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Friday, October 15, 2010


"When we honestly ask ourselves which person in our lives means the most to us, we often find that it those who, instead of giving much advice, solutions, or cures, have chosen rather to share our pain and touch our wounds with a gentle and tender hand. The friend who can be silent with us in a moment of despair or confusion, who can stay with us in an hour of grief and bereavement, who can tolerate not knowing, not curing, not healing and face with us the reality of our powerlessness, that is a friend who cares."

- Henri Nouwen

Wow! Isn't that powerful and thought provoking- and SO true! It is hard to really just BE with someone who is in pain and not feel the need to talk through it or offer condolences. It has been interesting to see how people have reacted to me in my "time of mourning". The friends who I thought would be right there at my beck and call, now suddenly stand back in the shadows, rarely making contact, afraid to reach out (probably more so because of their own issues than mine) and the people who were periphery friends now step up to the plate and jump in full force ready to help and often checking in when I least expect it.

I have no judgment of either group, for I have been on both sides of the grief journey more than once. I understand the lack of understanding and the not knowing what to do or say in certain situations. I understand what it's like to have questions but be afraid to ask or pry. I know how uncomfortable it is to be with someone and bear witness to their pain and not be able to help.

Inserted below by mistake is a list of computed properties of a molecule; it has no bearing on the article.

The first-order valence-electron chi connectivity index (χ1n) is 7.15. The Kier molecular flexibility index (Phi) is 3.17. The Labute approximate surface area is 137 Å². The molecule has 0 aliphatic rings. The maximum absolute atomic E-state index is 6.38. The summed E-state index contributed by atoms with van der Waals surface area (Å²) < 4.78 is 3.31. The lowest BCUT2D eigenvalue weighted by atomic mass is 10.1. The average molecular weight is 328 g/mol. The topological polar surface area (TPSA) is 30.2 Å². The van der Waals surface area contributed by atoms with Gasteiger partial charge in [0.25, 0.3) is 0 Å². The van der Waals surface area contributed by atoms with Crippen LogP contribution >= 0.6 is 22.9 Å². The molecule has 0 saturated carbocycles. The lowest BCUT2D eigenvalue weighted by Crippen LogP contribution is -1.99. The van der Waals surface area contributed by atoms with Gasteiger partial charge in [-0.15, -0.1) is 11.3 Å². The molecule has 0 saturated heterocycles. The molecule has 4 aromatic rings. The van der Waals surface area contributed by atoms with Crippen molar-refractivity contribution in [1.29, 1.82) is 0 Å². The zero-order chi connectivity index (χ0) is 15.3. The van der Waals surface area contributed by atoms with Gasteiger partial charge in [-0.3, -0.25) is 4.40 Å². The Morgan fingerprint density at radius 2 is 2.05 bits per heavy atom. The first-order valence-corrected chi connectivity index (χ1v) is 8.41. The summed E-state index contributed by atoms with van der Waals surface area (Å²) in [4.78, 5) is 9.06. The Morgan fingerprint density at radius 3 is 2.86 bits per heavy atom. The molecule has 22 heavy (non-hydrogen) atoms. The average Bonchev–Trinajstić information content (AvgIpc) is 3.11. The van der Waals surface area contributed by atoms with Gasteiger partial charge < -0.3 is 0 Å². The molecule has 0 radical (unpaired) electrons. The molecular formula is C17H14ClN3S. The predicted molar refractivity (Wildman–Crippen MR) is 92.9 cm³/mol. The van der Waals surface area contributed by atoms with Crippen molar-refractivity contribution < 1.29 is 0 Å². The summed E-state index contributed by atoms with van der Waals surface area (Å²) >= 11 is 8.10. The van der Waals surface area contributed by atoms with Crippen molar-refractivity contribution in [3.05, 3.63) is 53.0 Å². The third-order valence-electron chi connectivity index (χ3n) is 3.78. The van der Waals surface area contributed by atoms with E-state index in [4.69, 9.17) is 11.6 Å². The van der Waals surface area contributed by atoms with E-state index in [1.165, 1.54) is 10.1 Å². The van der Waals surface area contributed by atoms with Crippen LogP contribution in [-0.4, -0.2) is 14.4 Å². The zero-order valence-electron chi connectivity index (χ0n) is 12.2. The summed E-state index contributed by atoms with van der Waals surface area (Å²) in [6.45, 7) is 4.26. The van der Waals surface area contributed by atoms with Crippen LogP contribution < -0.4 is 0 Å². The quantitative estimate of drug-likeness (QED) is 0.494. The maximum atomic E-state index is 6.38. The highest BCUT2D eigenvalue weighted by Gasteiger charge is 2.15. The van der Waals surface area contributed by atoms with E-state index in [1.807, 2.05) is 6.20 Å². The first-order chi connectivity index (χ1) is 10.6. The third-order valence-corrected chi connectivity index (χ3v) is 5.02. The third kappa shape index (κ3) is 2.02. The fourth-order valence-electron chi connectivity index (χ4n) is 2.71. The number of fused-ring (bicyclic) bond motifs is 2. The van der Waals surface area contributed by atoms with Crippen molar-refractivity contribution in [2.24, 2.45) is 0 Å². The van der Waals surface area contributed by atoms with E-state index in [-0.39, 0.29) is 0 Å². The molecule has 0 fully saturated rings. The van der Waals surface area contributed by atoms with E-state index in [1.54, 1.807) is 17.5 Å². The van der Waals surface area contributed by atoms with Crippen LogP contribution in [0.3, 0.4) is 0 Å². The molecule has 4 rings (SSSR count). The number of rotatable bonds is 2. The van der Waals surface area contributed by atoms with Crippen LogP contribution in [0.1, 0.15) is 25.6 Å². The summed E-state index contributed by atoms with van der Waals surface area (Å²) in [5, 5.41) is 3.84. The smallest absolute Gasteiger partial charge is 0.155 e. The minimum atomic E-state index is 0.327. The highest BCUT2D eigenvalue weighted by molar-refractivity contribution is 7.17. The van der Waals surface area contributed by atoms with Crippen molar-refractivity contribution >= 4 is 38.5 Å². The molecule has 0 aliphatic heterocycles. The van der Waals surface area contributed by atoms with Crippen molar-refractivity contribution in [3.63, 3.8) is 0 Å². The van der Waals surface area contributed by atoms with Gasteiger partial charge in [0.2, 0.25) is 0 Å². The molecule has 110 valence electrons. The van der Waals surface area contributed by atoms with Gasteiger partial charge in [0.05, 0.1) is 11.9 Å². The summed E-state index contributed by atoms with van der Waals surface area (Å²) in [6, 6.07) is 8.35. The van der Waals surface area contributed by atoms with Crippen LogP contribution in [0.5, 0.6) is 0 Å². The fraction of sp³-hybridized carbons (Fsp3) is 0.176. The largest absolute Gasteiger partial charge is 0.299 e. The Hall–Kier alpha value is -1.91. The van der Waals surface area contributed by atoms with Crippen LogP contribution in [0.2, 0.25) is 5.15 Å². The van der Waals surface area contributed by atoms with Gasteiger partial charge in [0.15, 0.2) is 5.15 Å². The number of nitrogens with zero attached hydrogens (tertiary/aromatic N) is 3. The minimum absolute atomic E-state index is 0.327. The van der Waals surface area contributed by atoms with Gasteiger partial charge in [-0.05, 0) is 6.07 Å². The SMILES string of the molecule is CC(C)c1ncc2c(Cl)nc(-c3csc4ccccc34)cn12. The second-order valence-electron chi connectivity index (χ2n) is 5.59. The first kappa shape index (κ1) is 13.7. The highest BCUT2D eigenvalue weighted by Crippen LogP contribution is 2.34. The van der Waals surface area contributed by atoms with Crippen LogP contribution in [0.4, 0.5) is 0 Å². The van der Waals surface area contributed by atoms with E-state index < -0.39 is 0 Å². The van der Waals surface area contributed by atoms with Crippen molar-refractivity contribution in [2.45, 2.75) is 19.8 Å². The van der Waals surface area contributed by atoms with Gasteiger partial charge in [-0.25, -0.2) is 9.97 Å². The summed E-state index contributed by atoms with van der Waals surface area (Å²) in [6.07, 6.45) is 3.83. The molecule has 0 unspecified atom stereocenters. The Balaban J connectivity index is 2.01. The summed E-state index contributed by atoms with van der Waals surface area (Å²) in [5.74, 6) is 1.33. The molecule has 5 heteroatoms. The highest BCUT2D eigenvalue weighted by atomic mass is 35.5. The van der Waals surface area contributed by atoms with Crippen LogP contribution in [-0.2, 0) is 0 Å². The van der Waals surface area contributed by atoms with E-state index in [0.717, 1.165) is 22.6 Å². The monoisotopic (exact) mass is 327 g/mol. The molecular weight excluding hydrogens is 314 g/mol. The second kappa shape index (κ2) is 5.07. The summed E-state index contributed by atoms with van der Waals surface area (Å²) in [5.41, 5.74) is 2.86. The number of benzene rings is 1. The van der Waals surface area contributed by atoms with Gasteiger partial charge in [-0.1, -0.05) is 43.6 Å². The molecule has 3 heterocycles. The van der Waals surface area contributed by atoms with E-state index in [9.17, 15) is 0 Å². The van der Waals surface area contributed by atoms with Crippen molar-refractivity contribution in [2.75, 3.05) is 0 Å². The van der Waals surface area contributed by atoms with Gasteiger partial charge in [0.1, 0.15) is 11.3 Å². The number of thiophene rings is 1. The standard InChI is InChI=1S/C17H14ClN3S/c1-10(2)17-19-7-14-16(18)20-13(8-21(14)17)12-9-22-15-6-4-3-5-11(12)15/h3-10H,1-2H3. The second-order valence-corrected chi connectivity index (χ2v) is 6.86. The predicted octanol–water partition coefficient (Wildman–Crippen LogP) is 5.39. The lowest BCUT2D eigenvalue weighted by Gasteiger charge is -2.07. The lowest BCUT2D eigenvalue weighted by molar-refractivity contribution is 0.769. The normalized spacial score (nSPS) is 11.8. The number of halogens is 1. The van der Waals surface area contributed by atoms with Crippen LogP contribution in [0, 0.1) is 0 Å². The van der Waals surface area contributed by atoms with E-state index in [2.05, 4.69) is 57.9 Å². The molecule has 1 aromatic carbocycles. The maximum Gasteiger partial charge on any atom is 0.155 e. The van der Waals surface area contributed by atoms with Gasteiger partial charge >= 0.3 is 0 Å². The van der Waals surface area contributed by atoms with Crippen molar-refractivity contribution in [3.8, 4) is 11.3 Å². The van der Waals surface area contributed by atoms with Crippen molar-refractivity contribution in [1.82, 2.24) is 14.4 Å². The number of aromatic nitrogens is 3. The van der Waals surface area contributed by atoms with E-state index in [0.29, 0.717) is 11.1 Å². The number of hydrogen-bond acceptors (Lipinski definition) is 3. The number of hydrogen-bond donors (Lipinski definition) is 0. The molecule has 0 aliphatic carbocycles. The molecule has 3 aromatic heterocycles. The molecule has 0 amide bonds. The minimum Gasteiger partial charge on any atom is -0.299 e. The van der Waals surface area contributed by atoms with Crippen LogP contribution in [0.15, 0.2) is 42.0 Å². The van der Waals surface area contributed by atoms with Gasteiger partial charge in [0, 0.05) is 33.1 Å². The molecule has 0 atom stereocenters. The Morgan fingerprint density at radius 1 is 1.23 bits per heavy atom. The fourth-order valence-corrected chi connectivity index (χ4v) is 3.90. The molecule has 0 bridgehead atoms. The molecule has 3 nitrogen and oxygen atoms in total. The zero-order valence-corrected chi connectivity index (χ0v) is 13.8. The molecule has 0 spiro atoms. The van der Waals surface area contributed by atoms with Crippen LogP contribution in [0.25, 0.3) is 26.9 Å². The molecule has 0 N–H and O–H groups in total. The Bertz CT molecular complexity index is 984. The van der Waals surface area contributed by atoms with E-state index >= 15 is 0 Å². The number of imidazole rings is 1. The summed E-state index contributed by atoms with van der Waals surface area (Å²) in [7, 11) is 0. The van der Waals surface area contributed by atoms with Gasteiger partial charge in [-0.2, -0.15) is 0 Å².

I've heard it said that people come into our lives to teach us lessons, and they leave when the lesson has been learned. I guess there is no better time to learn some lessons than now. I am saddened to think that some people will slowly disappear from my life because they knew me through Andie and now there is not that connection anymore, yet I understand that it is also the natural course of things. In a way I welcome the reprieve from some people whose relationship feels like an obligation or something that must be maintained, to make way for new friends who bring fulfillment to my life. On the other hand, I don't want to lose any connection to what my life with Andie used to be.

I wonder what lessons I've learned from those who will now fade from my life, and what lessons I've imparted to them. I'm excited to think about what new things I will learn from those making more of an appearance in my life. While I am afraid of my future for the first time in my life, I am also curious and hopeful about what it will bring.


  1. Brook, I am learning some lessons from your blog. One is that we need to realize that we are all struggling one way or another; can only hope and pray that we can always be available to one who needs us no matter how clumsy and hesitant we are. God bless.

  2. I love how completely honest you're being- with yourself and us. I think it will prove to be cathartic. (At least I hope it will be.) And for the record, it takes a good friend to know one...